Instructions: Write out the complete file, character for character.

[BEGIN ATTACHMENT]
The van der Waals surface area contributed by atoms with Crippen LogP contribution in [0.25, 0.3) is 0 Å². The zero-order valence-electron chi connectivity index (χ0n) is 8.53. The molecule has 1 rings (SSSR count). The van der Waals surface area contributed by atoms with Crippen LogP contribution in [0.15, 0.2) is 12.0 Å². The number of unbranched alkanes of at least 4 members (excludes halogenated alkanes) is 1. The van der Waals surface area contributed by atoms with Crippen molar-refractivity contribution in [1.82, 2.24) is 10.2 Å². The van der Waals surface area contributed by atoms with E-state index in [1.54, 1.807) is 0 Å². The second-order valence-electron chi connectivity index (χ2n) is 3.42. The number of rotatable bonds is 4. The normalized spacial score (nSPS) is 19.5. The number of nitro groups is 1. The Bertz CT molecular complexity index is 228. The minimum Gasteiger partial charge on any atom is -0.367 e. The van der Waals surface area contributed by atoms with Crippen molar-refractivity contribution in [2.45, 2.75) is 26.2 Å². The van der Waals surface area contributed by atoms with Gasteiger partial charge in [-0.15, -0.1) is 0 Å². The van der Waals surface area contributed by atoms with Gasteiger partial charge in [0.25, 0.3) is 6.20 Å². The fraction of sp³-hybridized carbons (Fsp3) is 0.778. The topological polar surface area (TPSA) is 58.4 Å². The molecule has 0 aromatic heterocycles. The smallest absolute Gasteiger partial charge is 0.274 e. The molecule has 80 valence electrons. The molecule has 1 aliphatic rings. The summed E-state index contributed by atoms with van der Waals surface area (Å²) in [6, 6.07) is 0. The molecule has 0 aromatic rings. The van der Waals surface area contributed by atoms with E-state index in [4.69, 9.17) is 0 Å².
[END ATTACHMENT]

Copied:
The van der Waals surface area contributed by atoms with Crippen LogP contribution in [0.25, 0.3) is 0 Å². The zero-order valence-electron chi connectivity index (χ0n) is 8.53. The molecule has 1 rings (SSSR count). The van der Waals surface area contributed by atoms with Crippen LogP contribution in [0.15, 0.2) is 12.0 Å². The number of unbranched alkanes of at least 4 members (excludes halogenated alkanes) is 1. The van der Waals surface area contributed by atoms with Crippen molar-refractivity contribution in [1.82, 2.24) is 10.2 Å². The van der Waals surface area contributed by atoms with E-state index in [1.54, 1.807) is 0 Å². The second-order valence-electron chi connectivity index (χ2n) is 3.42. The number of rotatable bonds is 4. The normalized spacial score (nSPS) is 19.5. The number of nitro groups is 1. The Bertz CT molecular complexity index is 228. The minimum Gasteiger partial charge on any atom is -0.367 e. The van der Waals surface area contributed by atoms with Crippen molar-refractivity contribution in [2.45, 2.75) is 26.2 Å². The van der Waals surface area contributed by atoms with Gasteiger partial charge in [-0.15, -0.1) is 0 Å². The van der Waals surface area contributed by atoms with Gasteiger partial charge in [0.25, 0.3) is 6.20 Å². The fraction of sp³-hybridized carbons (Fsp3) is 0.778. The topological polar surface area (TPSA) is 58.4 Å². The molecule has 0 aromatic heterocycles. The smallest absolute Gasteiger partial charge is 0.274 e. The molecule has 80 valence electrons. The molecule has 1 aliphatic rings. The summed E-state index contributed by atoms with van der Waals surface area (Å²) in [6, 6.07) is 0. The molecule has 0 aromatic rings. The van der Waals surface area contributed by atoms with E-state index in [4.69, 9.17) is 0 Å².